Set up a series of reminders to send to your colleagues in the lead up to the race. Send them fun emails and aim to deliver them:
Don’t forget to let staff know they should put their out-of-office alert on and divert any calls for the duration of the party.
As well as the desk decoration game, if budget allows, decorate the common areas or boardrooms with festive Melbourne Cup designs. Take inspiration from:
Transform your office into that classic Melbourne Cup carnival atmosphere to get everyone into the spirit.
Just like any other catered office event or party, make sure you leave yourself plenty of time to receive the food and get it all set up.
Here are a few more handy food and drink tips to consider:
On the day of the event, there will be lots of moving parts, so it’s best to choose your very own Master of Ceremonies to help move things along. They’ll help organise games, award prizes and give notice to staff when the race starts.
Just because you’re in the office doesn’t mean you can’t enjoy the races as if you were by the trackside. All you need is a television set and enough seating to support your staff. If you don’t have a common area or employee lounge area with a television, convert your boardroom or conference room into a mini theatre by projecting the live event directly on a blank wall or white screen.
There’s nothing quite like gathering around the tv in the boardroom, watching your picks race one another, cheering as they each cross the finish line and patting the winners (and losers) on the back. After your staff luncheon, or before your afternoon nibbles, watching the race is surely one of the day’s highlights.
Not down with the lingo? We’ve got you covered.
Here’s all the essential terminology you might hear on the day of the big race.
Barriers: The starting gates in which each horse is separated into before the race begins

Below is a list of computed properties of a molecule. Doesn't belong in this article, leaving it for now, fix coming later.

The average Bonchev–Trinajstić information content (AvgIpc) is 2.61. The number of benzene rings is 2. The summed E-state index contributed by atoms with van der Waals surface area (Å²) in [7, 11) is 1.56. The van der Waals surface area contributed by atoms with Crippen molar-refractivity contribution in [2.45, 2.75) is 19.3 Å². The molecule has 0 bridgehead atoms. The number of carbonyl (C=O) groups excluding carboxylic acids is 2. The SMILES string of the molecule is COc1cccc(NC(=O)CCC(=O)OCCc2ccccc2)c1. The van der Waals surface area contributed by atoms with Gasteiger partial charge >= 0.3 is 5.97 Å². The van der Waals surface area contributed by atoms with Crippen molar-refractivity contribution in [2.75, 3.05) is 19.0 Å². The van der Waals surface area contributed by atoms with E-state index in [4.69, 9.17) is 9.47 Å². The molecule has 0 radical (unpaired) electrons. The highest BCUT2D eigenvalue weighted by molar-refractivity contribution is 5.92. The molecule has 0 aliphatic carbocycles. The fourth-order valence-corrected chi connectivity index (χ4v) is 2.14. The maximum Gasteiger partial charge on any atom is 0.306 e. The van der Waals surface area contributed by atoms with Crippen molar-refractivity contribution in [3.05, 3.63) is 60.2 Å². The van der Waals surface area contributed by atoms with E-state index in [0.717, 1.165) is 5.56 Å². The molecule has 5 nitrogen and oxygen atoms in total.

Cricket score odds: When the odds of a horse are very long, generally 100 or more
Derby: A race for horses 3 years old and over
Each way: A bet that’s placed to both win and place
Favourite: The shortest odds to win the event
Fixed odds: Fixed odds betting means you know the exact odds that you will receive when you place a bet
Front runner: A horse who is leading the field
Knocked up: A horse that gets tired during the race and is no longer competitive
Knuckled: When a horse stumbles or falls
The odds: The odds tell you how likely it is that each horse will win or place
Short odds and long odds: If you’re betting on a horse with short odds, it has a higher chance of winning, but if you bet on a horse with long odds, there is a lowered chance of a win, yet higher reward.
On the nose: To back a horse for the win only
Protest: An objection lodged against the winner after the completion of the race. This can be lodged by the jockey, trainer, connections or the stewards
Pulling: When a horse is over-racing
Stayer: A horse that performs best over long distance races
Stewards: Racing officials responsible for enforcing the rules of racing. Also called the ‘stipes’
Stone motherless: To finish in last position
Swooper: A horse who is positioned near the back before a fast finishing burst towards the end of the race
There you have it! Follow this complete guide and you’re guaranteed to host a great Melbourne Cup lunch that your colleagues will never forget. For even more information about Melbourne Cup food and drink catering, check out our special packages to suit all budgets and themes.